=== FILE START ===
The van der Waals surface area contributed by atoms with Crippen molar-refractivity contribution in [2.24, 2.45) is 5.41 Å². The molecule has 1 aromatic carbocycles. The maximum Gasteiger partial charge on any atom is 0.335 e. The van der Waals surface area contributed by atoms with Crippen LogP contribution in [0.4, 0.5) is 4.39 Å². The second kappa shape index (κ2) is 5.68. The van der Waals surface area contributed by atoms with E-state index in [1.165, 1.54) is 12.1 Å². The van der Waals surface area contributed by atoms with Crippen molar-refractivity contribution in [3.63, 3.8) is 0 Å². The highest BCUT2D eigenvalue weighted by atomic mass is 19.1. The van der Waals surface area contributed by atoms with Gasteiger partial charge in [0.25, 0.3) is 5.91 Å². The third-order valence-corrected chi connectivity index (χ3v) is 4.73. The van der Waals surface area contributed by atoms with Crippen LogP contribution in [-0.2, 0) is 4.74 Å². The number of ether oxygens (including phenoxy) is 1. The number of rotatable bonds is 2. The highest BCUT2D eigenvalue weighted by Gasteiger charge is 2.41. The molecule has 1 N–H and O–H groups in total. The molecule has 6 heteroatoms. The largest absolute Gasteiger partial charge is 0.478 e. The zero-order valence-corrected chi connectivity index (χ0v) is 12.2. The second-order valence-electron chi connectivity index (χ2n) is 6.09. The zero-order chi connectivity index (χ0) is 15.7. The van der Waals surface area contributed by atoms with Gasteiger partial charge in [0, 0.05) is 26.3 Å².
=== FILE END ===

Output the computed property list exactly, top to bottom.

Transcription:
The van der Waals surface area contributed by atoms with Crippen molar-refractivity contribution in [2.24, 2.45) is 5.41 Å². The molecule has 1 aromatic carbocycles. The maximum Gasteiger partial charge on any atom is 0.335 e. The van der Waals surface area contributed by atoms with Crippen LogP contribution in [0.4, 0.5) is 4.39 Å². The second kappa shape index (κ2) is 5.68. The van der Waals surface area contributed by atoms with E-state index in [1.165, 1.54) is 12.1 Å². The van der Waals surface area contributed by atoms with Crippen molar-refractivity contribution in [3.63, 3.8) is 0 Å². The highest BCUT2D eigenvalue weighted by atomic mass is 19.1. The van der Waals surface area contributed by atoms with Gasteiger partial charge in [0.25, 0.3) is 5.91 Å². The third-order valence-corrected chi connectivity index (χ3v) is 4.73. The van der Waals surface area contributed by atoms with Crippen LogP contribution in [-0.2, 0) is 4.74 Å². The number of ether oxygens (including phenoxy) is 1. The number of rotatable bonds is 2. The highest BCUT2D eigenvalue weighted by Gasteiger charge is 2.41. The molecule has 1 N–H and O–H groups in total. The molecule has 6 heteroatoms. The largest absolute Gasteiger partial charge is 0.478 e. The zero-order valence-corrected chi connectivity index (χ0v) is 12.2. The second-order valence-electron chi connectivity index (χ2n) is 6.09. The zero-order chi connectivity index (χ0) is 15.7. The van der Waals surface area contributed by atoms with Gasteiger partial charge in [0, 0.05) is 26.3 Å².